Seeing the public return to Holyrood as Covid restrictions ease has been a “real highlight” for Presiding Officer Alison Johnstone after a busy year in the role.
It has been one year since she became Holyrood’s sixth Presiding Officer and the second woman to do the job.
Speaking as she marked her first anniversary in the post, Ms Johnstone said: “It feels like a fast year.
“It’s been busy, there’s a lot to learn, but there always is in Parliament, that will never change.”
She told the PA news agency it is a “real privilege” to preside over the most diverse Scottish Parliament ever, with a record number of women elected to Holyrood in 2021, including the first women of colour and the first permanent wheelchair user.
She said seeing the public return after Covid restrictions forced the Parliament to close its doors to them in March 2020 had been a highlight for her – as well as seeing more MSPs sitting in the chamber.
Throughout the pandemic, social distancing requirements limited the number of MSPs who could be present in the chamber for debates and question time sessions.
It was not until April 19 this year – more than two years after the initial Covid lockdown began – that members of the public were allowed back into the Scottish Parliament.
Ms Johnstone said: “It’s been a real pleasure these last few weeks to see the public coming back into their Parliament and sitting in the public gallery in numbers.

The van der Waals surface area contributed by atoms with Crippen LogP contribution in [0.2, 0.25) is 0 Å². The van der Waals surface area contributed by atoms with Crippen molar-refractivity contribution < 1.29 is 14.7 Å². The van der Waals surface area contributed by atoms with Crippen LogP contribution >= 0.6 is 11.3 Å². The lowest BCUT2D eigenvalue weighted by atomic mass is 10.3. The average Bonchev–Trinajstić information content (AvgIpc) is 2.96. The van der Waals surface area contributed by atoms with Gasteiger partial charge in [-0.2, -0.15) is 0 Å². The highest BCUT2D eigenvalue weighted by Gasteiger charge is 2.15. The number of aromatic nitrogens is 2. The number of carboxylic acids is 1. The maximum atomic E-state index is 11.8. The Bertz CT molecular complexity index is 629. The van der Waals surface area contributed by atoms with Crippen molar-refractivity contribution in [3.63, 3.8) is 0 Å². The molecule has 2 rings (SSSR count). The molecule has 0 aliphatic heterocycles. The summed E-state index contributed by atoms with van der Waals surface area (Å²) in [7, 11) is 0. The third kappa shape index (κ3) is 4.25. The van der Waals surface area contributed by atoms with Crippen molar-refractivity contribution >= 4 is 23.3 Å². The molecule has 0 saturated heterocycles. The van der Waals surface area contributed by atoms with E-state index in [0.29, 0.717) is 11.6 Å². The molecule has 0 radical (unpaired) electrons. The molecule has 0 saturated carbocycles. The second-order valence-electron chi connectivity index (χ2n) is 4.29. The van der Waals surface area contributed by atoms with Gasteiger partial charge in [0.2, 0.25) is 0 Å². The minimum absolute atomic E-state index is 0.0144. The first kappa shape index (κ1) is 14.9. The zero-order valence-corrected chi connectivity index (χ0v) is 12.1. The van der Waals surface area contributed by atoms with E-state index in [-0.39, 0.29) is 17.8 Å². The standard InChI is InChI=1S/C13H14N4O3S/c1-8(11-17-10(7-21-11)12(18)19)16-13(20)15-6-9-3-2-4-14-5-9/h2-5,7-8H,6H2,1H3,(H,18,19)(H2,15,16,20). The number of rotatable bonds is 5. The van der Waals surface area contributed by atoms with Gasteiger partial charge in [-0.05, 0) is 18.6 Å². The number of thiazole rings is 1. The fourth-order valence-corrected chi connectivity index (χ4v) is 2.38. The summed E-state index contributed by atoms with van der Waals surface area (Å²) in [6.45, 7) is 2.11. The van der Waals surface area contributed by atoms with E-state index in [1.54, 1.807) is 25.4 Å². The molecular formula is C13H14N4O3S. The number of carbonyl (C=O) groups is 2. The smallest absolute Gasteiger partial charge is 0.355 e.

“It just changes the dynamic, it changes the atmosphere. The people that the Parliament represents are there with us. That has been a real highlight.”
While she said she is “very proud of the way the Parliament has continued to sit throughout the pandemic”, she added that hybrid working procedures brought in to allow business to continue during Covid should not be ended entirely.
The Presiding Officer recalled how when the Beast from the East snowstorm hit the UK in March 2018, she had walked in from her Edinburgh home through “deep snow” – with the six-mile journey taking 90 minutes.
Ms Johnstone said she had no choice but to come in then, as she was moving amendments to a Bill at one of Holyrood’s committees.
She recalled: “I had been phoning the convener as I marched ever closer saying ‘please don’t start’.”
Holyrood’s Standards, Procedures and Public Appointments Committee is currently carrying out an inquiry into hybrid working, and the Presiding Officer said: “I don’t think we will ever put it away, because it brings us too many advantages.”